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11.13.19

Remote Electric Neuromodulation As Effective as Pharmacologic Therapies for Migraine  

  • KEYWORDS:
  • Headache
  • Migraine
  • Neuromodulation
  • Remote electrical neuromodulation

An article published in Headache describes  the promise of remote electric neuromodulation (REN) as an alternative to current therapies and a potential first-line therapy for acute treatment of migraine. The authors note that REN may be particularly suitable for individuals who experience side effects from or have contraindications to medications for migraine. 

The article reviews the results of a pilot (NCT02453399) and pivotal study (NCT03361423) investigating efficacy and safety of a smartphone-connected prescription wearable device (Nerivio; Theranica Bio-Electronics, Netanya, Israel). With active stimulation, 67.6% of migraine attacks treated had pain relief at 2 hours vs 38.8% of those treated with sham stimulation (P < .0001). Freedom from pain at 2 hours was achieved for 37.4% of actively treated attacks vs 18.4% of sham-treated attacks (P = .003). Clinical benefits were maintained in subsequent attacks for individuals independently of pain level prior to treatment. Rates of adverse events were similar for attacks treated actively as with sham. Most adverse events were transient sensations of arm/hand numbness, redness, or mild warmth. Importantly, pain-relief and freedom-from-pain rates were similar between REN treatment and pharmacologic treatment.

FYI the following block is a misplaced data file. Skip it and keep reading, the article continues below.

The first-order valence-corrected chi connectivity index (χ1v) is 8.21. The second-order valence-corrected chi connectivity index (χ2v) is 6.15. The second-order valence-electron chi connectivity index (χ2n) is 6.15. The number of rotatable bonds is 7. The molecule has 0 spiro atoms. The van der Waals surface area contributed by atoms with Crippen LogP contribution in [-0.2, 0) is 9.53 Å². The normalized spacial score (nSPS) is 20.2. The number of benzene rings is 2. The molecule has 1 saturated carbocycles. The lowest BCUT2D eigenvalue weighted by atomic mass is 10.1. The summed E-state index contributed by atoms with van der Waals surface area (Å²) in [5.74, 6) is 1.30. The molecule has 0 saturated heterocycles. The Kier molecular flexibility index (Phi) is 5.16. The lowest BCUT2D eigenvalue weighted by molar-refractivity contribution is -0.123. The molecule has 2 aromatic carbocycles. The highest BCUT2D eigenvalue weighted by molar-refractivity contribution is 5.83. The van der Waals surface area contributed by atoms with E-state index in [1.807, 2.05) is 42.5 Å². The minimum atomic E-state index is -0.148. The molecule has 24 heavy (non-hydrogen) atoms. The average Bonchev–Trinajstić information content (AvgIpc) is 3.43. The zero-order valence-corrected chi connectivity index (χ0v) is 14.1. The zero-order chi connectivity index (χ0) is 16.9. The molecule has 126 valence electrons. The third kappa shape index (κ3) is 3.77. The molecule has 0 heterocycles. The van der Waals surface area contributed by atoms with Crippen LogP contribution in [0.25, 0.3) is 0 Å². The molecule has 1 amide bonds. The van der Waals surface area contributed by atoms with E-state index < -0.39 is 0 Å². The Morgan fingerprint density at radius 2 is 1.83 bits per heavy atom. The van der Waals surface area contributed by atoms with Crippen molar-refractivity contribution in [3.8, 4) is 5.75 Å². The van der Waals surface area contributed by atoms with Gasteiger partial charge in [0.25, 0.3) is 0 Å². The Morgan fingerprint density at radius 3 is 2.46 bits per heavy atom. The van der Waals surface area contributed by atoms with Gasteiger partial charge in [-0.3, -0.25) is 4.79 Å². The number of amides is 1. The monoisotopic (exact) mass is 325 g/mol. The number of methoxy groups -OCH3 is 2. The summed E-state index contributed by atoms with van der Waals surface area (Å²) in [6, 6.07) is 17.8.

Patients can control the strength of the therapy via their smartphone and easily share data with healthcare providers.

"While migraine is one of the most prevalent and disabling neurological diseases affecting a significant portion of the global population, many are still looking for an effective, long-term treatment option," said Alan Rapoport, MD, professor of neurology, UCLA. "For the first time, REN offers an effective, safe and noninvasive alternative for acute migraine treatment and may be suitable as a first-line therapy for some users."

Participants treated their migraine attacks, as soon as possible after a migraine attack began and always within 1 hour of onset, with the device at a perceptible but non-painful intensity level and recorded the intensity of their headache at baseline and 2 and 48 hours after treatment. The REN device is thought to alleviates migraine symptoms by stimulating the body's conditioned pain modulation (CPM) response, in which one painful stimulus modulates pain in other regions of the body. The therapy is the first to use REN to stimulate CPM by placing a device on the upper arm at the onset of a migraine. 

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